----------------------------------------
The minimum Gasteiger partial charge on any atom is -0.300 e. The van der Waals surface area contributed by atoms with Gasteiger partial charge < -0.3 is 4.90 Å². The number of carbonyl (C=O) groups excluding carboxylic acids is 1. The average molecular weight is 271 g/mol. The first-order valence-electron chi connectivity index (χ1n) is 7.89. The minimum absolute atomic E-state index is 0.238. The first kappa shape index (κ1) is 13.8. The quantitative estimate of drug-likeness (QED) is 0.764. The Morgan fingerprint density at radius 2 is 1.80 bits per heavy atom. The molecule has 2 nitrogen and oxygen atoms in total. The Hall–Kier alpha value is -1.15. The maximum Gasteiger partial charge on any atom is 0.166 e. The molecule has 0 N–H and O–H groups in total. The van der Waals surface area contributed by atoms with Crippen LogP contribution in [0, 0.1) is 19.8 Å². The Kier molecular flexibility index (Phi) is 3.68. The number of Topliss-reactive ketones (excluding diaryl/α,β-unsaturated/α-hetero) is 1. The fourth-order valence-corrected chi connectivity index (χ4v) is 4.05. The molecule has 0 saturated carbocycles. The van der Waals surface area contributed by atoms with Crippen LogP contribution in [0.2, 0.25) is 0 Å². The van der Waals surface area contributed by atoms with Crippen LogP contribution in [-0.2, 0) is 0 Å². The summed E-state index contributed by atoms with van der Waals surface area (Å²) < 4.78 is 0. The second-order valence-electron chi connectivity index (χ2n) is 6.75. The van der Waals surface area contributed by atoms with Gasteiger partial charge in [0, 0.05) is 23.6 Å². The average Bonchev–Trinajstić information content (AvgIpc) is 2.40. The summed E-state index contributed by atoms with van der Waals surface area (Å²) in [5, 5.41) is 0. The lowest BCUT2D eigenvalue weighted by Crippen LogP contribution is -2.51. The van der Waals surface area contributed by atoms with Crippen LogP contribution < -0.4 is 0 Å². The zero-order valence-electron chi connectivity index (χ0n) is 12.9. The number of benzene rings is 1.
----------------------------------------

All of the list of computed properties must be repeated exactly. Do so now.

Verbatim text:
The minimum Gasteiger partial charge on any atom is -0.300 e. The van der Waals surface area contributed by atoms with Gasteiger partial charge < -0.3 is 4.90 Å². The number of carbonyl (C=O) groups excluding carboxylic acids is 1. The average molecular weight is 271 g/mol. The first-order valence-electron chi connectivity index (χ1n) is 7.89. The minimum absolute atomic E-state index is 0.238. The first kappa shape index (κ1) is 13.8. The quantitative estimate of drug-likeness (QED) is 0.764. The Morgan fingerprint density at radius 2 is 1.80 bits per heavy atom. The molecule has 2 nitrogen and oxygen atoms in total. The Hall–Kier alpha value is -1.15. The maximum Gasteiger partial charge on any atom is 0.166 e. The molecule has 0 N–H and O–H groups in total. The van der Waals surface area contributed by atoms with Crippen LogP contribution in [0, 0.1) is 19.8 Å². The Kier molecular flexibility index (Phi) is 3.68. The number of Topliss-reactive ketones (excluding diaryl/α,β-unsaturated/α-hetero) is 1. The fourth-order valence-corrected chi connectivity index (χ4v) is 4.05. The molecule has 0 saturated carbocycles. The van der Waals surface area contributed by atoms with Crippen LogP contribution in [0.2, 0.25) is 0 Å². The van der Waals surface area contributed by atoms with Crippen LogP contribution in [-0.2, 0) is 0 Å². The summed E-state index contributed by atoms with van der Waals surface area (Å²) < 4.78 is 0. The second-order valence-electron chi connectivity index (χ2n) is 6.75. The van der Waals surface area contributed by atoms with Gasteiger partial charge in [0, 0.05) is 23.6 Å². The average Bonchev–Trinajstić information content (AvgIpc) is 2.40. The summed E-state index contributed by atoms with van der Waals surface area (Å²) in [5, 5.41) is 0. The lowest BCUT2D eigenvalue weighted by Crippen LogP contribution is -2.51. The van der Waals surface area contributed by atoms with Crippen LogP contribution < -0.4 is 0 Å². The zero-order valence-electron chi connectivity index (χ0n) is 12.9. The number of benzene rings is 1.